Newborn Screening FAQs

What is the newborn screening (NBS) test?

This test was historically referred to as the PKU or heel-stick test. It tests babies for serious disorders and is usually performed when your baby is 24-48 hours old. Ideally, the specimen should be sent to the laboratory by the fastest way possible to prevent delay.

Why is the test done?

The test is done to find out if your baby has a disease or condition for which early treatment can prevent death, mental retardation, or physical disability.

Who must be tested?

Every baby born in the United States should be tested for the panel of disorders specified by their state.

How is the test performed?

The test is performed by pricking your baby's heel and putting a few drops of blood on a special filter paper. The paper is allowed to dry and then sent to the newborn screening laboratory where several different tests will be performed.

What disorders are tested in newborn screening?

Currently, all state programs have screening tests for PKU and congenital hypothyroidism. More than 40 programs screen for sickle cell disease and 48 screen for galactosemia. To find the disorders currently screened in your state, go to the National Newborn Screening & Genetics Resource Center.

But we have no family history of these disorders...

Parents who have no family history of problems and/or who have already had healthy children can still have children with these disorders. In fact, most children with these disorders come from families with no previous history of the condition.

How will I get the results of the test?

Parents are notified of test results if additional testing is needed. Ask about results when you see your baby’s health professional.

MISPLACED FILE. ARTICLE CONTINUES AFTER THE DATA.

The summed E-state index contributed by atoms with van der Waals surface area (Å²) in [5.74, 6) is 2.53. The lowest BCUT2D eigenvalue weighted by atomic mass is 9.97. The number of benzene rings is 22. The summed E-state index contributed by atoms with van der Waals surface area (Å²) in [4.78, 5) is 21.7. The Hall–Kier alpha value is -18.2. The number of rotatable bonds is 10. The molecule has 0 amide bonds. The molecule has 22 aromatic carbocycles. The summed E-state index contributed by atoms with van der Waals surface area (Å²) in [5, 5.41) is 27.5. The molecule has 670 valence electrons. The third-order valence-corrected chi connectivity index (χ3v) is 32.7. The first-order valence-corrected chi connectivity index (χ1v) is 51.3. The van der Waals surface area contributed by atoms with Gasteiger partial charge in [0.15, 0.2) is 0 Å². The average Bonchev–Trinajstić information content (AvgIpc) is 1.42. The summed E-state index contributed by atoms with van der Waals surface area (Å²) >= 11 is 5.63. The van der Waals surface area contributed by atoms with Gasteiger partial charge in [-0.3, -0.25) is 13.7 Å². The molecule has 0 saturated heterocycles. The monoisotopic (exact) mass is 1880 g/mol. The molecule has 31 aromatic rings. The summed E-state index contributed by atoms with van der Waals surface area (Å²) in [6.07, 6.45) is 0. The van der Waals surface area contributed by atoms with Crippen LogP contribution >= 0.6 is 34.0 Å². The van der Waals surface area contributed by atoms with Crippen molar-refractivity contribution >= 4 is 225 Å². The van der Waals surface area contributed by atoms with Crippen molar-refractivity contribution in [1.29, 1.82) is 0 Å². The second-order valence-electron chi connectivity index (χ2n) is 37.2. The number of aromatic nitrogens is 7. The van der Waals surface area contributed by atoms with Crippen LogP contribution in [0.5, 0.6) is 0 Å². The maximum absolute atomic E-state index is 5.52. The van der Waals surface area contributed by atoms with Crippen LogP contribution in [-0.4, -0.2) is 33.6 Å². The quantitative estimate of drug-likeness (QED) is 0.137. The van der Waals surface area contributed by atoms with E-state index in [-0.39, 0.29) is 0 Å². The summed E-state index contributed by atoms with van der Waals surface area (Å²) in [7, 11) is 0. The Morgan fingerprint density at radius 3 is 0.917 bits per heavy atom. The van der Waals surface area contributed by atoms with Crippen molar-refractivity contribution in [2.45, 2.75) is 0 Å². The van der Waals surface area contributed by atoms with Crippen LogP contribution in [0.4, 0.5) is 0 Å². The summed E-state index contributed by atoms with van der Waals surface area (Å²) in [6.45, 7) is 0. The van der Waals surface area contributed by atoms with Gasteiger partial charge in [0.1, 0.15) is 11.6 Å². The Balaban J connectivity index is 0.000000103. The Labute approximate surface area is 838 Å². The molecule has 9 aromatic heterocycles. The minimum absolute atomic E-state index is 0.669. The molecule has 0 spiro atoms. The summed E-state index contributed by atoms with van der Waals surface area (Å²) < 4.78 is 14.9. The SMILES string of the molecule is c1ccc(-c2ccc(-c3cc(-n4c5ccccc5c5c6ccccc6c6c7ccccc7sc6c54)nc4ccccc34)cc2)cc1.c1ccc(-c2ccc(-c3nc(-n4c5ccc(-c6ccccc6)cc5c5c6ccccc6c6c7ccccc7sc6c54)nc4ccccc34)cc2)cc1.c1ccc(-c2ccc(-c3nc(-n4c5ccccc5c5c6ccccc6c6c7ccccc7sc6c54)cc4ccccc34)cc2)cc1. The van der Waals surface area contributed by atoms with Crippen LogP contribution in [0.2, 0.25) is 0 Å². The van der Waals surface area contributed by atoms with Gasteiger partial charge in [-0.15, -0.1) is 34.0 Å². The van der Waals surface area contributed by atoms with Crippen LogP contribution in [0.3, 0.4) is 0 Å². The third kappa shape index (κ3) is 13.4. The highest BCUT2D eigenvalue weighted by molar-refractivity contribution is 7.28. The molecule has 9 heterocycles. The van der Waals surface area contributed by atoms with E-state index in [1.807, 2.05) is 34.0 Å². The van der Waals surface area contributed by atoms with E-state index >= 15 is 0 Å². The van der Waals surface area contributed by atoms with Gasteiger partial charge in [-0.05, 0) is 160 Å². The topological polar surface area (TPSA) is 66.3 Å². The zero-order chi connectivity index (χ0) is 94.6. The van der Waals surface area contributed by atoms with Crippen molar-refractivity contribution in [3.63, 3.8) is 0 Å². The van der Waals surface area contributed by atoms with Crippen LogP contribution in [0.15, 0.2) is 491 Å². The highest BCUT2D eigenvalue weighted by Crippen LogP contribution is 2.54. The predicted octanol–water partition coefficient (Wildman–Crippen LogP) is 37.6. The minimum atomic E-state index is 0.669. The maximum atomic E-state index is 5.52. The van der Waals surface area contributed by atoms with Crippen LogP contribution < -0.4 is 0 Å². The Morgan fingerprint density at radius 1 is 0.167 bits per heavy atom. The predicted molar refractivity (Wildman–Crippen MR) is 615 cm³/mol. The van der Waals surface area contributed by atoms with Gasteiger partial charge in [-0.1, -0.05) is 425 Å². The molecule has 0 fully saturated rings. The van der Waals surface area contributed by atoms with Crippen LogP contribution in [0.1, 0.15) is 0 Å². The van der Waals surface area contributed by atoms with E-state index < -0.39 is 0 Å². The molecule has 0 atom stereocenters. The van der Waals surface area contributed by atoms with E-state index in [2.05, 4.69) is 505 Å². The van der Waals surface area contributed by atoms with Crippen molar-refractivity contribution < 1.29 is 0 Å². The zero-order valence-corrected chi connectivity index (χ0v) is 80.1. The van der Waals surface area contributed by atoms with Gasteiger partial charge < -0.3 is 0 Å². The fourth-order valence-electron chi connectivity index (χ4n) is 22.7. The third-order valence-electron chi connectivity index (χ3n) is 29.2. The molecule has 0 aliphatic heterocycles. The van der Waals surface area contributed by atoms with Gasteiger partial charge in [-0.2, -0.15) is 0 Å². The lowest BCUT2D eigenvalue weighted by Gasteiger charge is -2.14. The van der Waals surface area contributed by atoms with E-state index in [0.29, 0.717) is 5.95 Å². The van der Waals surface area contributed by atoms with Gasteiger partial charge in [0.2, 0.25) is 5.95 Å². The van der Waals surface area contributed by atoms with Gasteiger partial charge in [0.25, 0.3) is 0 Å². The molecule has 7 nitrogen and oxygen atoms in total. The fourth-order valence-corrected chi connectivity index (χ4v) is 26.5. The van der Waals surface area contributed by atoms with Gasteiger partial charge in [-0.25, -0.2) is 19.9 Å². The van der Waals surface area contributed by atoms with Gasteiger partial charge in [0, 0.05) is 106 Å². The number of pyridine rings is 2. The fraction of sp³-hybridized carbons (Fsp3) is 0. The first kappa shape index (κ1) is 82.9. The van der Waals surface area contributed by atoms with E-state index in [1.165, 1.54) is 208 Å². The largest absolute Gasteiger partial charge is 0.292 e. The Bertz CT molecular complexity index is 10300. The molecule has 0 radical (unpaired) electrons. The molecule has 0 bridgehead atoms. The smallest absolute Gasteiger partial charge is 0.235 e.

How long will it take to get results?

Test times vary.  If additional testing is needed, you will be notified right away.  This may be within a couple of days of testing.  If the results are normal, it may take longer.  Ask your baby's health professional about the results.

Why do some babies need to be retested?

Your baby may be retested if you leave the hospital before 24 hours. Some States require a second test on all babies.  Some babies need to be retested because there is a problem with the blood sample.  A few babies need to be retested because the first test showed an increased risk for a health problem.

What if my baby needs to be retested?

Your baby’s health professional or the State Health Department will contact you if your baby needs to be retested. They will tell you why the baby needs to be retested and what to do next.  A retest does not mean that your baby is sick, but more testing needs to be done to be sure that your baby is healthy.

If your baby needs to be retested, get it done right away. Make sure that your hospital and health professional have your correct address and phone number.

What if my baby's test shows a problem?

You will be contacted if your baby needs additional testing.  This does not mean that your baby is sick.  Your baby may need some more tests.  Your baby's health professional will let you know what tests are needed and how to get them.  It is very important that you get these tests done to make sure that your baby is healthy.  If your baby is sick, treatment may be needed right away.